St. Alphonsus Rodriguez, born in the 16th century, longed to become a priest after much personal tribulation and deep sadness. He lost his wife, children and mother all within a 4 year span and then sought to enter the Jesuit order, but was denied entrance twice. When they finally admitted him, it was as a brother.

He ended up at a seminary on the Spanish island of Majorca where he was assigned the task of doorkeeper. And in this lowly position, he would come to know and influence the lives of many young seminarians and priests, minister to the poor, and be the welcoming face of brotherly love to all who entered. His humility and his devotion to the Lord made a deep impression on many.

According to author and fellow Jesuit, Hedwig Lewis, “Rodriguez displayed unconditional discipleship to Jesus Christ. He was a brother and companion, serving all as he would Christ personified. “I’m coming Lord,” he would cry when someone knocked. He had personalized his spirituality, and this is what gave depth, appeal and credibility to his convictions.”

I love the way Alphonsus viewed every visitor, every stranger, and no doubt, any friend, as Jesus, as his Lord. That’s something we should all try to do. Jesus does tell us that whatever we do for “the least of these,” we do for Him. So, Jesus expects no less of us than He did of sweet Alphonsus. The blessed doorkeeper shows us how it’s done. What if we pray to see Jesus in our spouse and in our children, in our parents, our siblings, and our friends? What if we, like Alphonsus, strive to see Jesus in the strangers we encounter, the marginalized, and the ones who have no voice?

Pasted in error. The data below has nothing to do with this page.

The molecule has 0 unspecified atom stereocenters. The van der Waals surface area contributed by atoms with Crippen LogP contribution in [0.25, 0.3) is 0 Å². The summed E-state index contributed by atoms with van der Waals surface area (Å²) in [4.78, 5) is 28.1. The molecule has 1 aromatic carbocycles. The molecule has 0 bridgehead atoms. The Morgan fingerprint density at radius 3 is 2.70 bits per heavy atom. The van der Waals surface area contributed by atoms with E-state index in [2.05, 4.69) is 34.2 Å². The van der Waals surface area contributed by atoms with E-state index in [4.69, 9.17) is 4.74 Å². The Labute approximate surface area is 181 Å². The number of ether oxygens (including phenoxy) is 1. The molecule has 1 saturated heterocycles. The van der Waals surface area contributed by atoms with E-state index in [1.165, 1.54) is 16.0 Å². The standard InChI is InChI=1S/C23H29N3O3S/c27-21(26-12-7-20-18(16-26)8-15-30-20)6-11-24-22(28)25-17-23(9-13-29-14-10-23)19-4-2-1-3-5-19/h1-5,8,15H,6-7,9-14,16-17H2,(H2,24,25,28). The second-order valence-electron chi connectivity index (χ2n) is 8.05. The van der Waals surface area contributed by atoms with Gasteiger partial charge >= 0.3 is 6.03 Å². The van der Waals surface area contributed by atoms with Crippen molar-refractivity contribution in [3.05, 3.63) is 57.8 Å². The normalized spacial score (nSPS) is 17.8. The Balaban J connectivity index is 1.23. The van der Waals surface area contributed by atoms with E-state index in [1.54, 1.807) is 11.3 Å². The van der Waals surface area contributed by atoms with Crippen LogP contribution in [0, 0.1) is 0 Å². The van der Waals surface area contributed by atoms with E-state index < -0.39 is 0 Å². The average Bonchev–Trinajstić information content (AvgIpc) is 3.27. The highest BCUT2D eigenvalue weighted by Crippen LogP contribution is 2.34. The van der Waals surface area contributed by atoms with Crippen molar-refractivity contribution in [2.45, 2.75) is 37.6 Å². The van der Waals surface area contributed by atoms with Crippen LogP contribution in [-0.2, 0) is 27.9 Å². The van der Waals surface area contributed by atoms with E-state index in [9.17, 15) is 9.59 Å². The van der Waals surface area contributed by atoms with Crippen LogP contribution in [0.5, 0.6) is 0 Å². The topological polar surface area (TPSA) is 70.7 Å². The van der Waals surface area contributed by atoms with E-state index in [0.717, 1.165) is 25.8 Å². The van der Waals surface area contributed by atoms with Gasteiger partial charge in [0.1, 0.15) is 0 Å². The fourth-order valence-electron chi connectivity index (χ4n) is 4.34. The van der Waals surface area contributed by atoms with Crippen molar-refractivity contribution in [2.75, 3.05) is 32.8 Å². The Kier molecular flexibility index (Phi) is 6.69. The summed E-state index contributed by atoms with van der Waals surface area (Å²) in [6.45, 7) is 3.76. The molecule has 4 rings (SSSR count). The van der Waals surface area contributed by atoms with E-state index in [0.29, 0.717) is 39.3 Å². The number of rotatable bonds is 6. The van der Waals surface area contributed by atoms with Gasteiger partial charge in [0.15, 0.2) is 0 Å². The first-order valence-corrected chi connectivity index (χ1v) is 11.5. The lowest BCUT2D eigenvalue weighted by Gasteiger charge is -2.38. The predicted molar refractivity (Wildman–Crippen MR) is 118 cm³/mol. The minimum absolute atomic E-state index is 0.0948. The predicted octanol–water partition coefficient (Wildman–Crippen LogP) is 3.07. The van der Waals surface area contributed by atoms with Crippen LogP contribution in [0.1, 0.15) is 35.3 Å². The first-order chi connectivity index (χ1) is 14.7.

Not only because I spoke recently about detachment and so had this on my mind, but because I had to research a theologian for my graduate course, Intercultural Theology, and learned a lot about political theology, I was reminded of Alphonsus Rodriguez today.

Political theology, according to its founder, Johann Metz, is about solidarity with the oppressed and the outcasts, the vanquished. In my presentation to my class I talked about how Metz lamented that “the present misery of our Christianity is not that we are considered as fools and rebels too often, but rather, practically never.”

A fool for Christ doesn’t care what the world thinks of him or her. A fool for Christ yearns only to please the Lord. And when you fight against the accepted norms, when you swim upstream, you will be called many things, including a fool. When you find Jesus in everyone you meet and treat them all with the dignity they deserve, with patience, and, yes, love, a lot of people will not believe you’re sincere. You can’t worry about them.

If you have to speak out to defend someone who others don’t find worthy of their time or consideration, let alone their respect and love, you’ll be derided as a fool. Love that person anyway. Love the critics, too. And run to the door when anyone knocks with an, “I’m coming, Lord!” And remember that the One who unconditionally loves everyone, is smiling because of you!



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